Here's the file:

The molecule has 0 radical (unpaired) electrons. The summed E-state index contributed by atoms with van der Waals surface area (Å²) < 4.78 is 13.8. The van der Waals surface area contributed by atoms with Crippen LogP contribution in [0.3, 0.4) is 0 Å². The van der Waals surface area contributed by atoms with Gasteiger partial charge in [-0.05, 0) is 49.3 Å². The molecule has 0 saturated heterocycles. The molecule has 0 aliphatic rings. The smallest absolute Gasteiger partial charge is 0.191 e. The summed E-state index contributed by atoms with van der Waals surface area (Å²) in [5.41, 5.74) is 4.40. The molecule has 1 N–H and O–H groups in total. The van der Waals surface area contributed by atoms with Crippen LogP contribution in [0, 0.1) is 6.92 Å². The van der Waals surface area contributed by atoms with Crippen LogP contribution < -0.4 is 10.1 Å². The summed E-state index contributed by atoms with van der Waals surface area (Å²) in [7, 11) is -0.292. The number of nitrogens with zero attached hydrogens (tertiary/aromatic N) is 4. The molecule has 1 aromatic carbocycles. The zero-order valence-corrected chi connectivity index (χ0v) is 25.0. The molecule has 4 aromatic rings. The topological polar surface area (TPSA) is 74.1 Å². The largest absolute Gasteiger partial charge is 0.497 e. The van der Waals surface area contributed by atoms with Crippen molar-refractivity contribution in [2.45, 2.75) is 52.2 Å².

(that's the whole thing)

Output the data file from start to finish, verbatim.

The molecule has 0 radical (unpaired) electrons. The summed E-state index contributed by atoms with van der Waals surface area (Å²) < 4.78 is 13.8. The van der Waals surface area contributed by atoms with Crippen LogP contribution in [0.3, 0.4) is 0 Å². The van der Waals surface area contributed by atoms with Gasteiger partial charge in [-0.05, 0) is 49.3 Å². The molecule has 0 saturated heterocycles. The molecule has 0 aliphatic rings. The smallest absolute Gasteiger partial charge is 0.191 e. The summed E-state index contributed by atoms with van der Waals surface area (Å²) in [5.41, 5.74) is 4.40. The molecule has 1 N–H and O–H groups in total. The van der Waals surface area contributed by atoms with Crippen LogP contribution in [0, 0.1) is 6.92 Å². The van der Waals surface area contributed by atoms with Crippen LogP contribution < -0.4 is 10.1 Å². The summed E-state index contributed by atoms with van der Waals surface area (Å²) in [7, 11) is -0.292. The number of nitrogens with zero attached hydrogens (tertiary/aromatic N) is 4. The molecule has 1 aromatic carbocycles. The zero-order valence-corrected chi connectivity index (χ0v) is 25.0. The molecule has 4 aromatic rings. The topological polar surface area (TPSA) is 74.1 Å². The largest absolute Gasteiger partial charge is 0.497 e. The van der Waals surface area contributed by atoms with Crippen molar-refractivity contribution in [2.45, 2.75) is 52.2 Å².